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Lacustrine evidence for moisture changes in the Nebraska Sand Hills during Marine Isotope Stage 3

Published online by Cambridge University Press:  20 January 2017

Kimberly C. Jacobs
Affiliation:
Department of Geosciences, University of Nebraska-Lincoln, Lincoln, NE 68588-0340, USA
Sherilyn C. Fritz*
Affiliation:
Department of Geosciences, University of Nebraska-Lincoln, Lincoln, NE 68588-0340, USA School of Biological Sciences, University of Nebraska-Lincoln, Lincoln, NE 68588, USA
James B. Swinehart
Affiliation:
Department of Geosciences, University of Nebraska-Lincoln, Lincoln, NE 68588-0340, USA School of Natural Resources, University of Nebraska-Lincoln, Lincoln, NE 68588, USA
*
Corresponding author. Department of Geosciences, University of Nebraska-Lincoln, Lincoln, NE 68588-0340, USA. Fax: +1 402 472 4917. E-mail address:sfritz2@unl.edu (S.C. Fritz).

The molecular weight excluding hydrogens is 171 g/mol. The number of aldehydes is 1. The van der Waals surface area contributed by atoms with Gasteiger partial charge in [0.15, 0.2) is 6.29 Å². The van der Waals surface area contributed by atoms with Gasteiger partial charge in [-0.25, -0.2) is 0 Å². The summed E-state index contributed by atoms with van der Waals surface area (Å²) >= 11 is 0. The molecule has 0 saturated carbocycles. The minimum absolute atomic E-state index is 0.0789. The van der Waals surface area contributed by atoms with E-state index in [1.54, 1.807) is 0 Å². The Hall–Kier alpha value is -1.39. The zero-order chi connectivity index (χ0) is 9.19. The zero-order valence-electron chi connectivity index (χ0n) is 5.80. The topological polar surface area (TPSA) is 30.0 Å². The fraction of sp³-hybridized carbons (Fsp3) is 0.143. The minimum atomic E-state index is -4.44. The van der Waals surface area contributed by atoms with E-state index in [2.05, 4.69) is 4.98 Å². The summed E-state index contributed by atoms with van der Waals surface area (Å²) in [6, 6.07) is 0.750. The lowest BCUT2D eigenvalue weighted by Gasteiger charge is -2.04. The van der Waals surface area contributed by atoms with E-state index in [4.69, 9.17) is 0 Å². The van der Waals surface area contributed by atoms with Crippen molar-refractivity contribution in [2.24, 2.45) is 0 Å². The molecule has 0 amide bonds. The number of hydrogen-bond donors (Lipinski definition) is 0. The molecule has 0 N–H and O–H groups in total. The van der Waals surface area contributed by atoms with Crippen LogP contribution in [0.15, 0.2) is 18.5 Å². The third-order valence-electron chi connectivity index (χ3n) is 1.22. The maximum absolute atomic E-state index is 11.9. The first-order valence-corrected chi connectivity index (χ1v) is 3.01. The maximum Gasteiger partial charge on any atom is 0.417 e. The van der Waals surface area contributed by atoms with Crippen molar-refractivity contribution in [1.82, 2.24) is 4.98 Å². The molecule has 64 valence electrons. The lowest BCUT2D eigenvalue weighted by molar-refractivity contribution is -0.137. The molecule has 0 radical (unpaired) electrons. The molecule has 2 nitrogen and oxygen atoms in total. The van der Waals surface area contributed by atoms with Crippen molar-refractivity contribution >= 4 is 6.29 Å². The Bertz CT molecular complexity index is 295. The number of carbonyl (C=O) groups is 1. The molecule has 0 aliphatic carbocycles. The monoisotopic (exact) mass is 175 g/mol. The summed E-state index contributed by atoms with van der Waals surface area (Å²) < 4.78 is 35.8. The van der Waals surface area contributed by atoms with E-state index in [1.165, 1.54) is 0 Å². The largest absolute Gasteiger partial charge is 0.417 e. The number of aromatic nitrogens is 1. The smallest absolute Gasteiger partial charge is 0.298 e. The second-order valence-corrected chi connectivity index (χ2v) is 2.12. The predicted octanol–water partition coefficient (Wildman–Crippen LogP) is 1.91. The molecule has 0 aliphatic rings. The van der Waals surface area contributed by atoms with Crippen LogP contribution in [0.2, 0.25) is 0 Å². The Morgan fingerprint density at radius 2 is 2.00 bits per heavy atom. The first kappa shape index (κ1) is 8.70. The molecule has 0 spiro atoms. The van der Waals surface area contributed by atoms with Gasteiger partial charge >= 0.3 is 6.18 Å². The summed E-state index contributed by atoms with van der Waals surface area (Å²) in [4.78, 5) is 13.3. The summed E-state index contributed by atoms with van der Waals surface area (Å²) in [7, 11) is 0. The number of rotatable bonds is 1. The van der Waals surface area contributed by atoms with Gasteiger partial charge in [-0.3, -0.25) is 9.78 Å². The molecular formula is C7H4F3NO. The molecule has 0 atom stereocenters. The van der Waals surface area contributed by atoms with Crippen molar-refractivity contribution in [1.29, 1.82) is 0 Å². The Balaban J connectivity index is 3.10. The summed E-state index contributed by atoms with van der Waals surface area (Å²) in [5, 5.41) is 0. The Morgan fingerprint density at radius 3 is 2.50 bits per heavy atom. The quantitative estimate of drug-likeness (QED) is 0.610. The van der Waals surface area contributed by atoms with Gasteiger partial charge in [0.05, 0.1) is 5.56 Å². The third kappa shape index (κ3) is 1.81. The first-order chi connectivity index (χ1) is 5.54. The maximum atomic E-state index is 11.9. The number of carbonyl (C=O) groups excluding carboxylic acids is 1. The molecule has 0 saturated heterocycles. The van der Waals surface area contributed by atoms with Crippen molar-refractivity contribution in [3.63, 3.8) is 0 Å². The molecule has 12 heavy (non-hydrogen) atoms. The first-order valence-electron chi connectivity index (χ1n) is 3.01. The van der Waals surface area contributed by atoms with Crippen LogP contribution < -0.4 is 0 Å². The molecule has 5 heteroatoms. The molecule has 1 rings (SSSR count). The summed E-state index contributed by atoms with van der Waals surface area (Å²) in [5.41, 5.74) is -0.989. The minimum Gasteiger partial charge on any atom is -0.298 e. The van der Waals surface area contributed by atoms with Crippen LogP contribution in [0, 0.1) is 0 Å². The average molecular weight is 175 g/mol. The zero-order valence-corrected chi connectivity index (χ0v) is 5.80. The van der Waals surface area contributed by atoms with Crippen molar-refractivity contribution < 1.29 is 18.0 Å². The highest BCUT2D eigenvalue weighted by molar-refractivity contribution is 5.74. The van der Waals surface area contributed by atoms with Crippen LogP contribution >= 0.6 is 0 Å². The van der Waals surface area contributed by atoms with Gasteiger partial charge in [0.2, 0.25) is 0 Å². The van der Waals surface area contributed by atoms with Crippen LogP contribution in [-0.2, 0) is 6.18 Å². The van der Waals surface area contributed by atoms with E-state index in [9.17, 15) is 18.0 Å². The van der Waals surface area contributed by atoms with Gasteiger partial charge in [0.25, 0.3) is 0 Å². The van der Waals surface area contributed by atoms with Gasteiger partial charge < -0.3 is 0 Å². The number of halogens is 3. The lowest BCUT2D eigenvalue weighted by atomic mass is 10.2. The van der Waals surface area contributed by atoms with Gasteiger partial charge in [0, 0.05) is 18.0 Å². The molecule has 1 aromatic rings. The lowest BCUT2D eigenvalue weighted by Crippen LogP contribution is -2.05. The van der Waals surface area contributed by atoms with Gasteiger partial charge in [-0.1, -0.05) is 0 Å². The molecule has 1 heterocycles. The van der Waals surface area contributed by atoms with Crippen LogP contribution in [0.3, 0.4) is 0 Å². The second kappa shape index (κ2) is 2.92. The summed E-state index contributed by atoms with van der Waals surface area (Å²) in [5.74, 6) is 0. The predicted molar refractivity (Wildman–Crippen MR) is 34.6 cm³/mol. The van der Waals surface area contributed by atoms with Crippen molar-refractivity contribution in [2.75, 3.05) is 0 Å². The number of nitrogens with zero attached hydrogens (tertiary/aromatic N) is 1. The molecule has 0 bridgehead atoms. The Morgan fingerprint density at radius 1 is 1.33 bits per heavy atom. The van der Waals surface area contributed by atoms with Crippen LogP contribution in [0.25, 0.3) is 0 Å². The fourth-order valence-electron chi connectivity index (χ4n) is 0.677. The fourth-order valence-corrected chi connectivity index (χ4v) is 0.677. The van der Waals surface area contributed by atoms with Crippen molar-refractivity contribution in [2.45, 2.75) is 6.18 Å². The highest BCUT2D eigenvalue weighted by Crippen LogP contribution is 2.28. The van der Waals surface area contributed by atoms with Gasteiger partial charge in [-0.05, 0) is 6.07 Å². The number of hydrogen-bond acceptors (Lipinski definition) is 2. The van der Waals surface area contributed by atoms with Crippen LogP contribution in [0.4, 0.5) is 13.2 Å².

Abstract

In the central Great Plains of North America, loess stratigraphy suggests that climate during the late Pleistocene was cold and dry. However, this record is discontinuous, and there are few other records of late-Pleistocene conditions. Cobb Basin, located on the northern edge of the Nebraska Sand Hills, contains lacustrine sediments deposited during Marine Isotope Stage 3, beginning approximately 45,000 cal yr BP and continuing for at least 10,000 yr. The lake was formed by a dune dam blockage on the ancient Niobrara River, and its deposits contain a diatom record that indicates changes through time in lake depth driven by changes in effective moisture. During the earliest stages of lake formation, the climate was arid enough to mobilize dunes and emplace dune sand into a blocking position within the Niobrara streambed. Diatom assemblages suggest that lake-level was shallow at formation, increased substantially during a wet interval, and then became shallow again, as arid conditions resumed. By about 27,000 cal yr BP the lake was filled, and a shallow ephemeral river occupied the basin.

Type
Research Article
Copyright
University of Washington

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Lacustrine evidence for moisture changes in the Nebraska Sand Hills during Marine Isotope Stage 3
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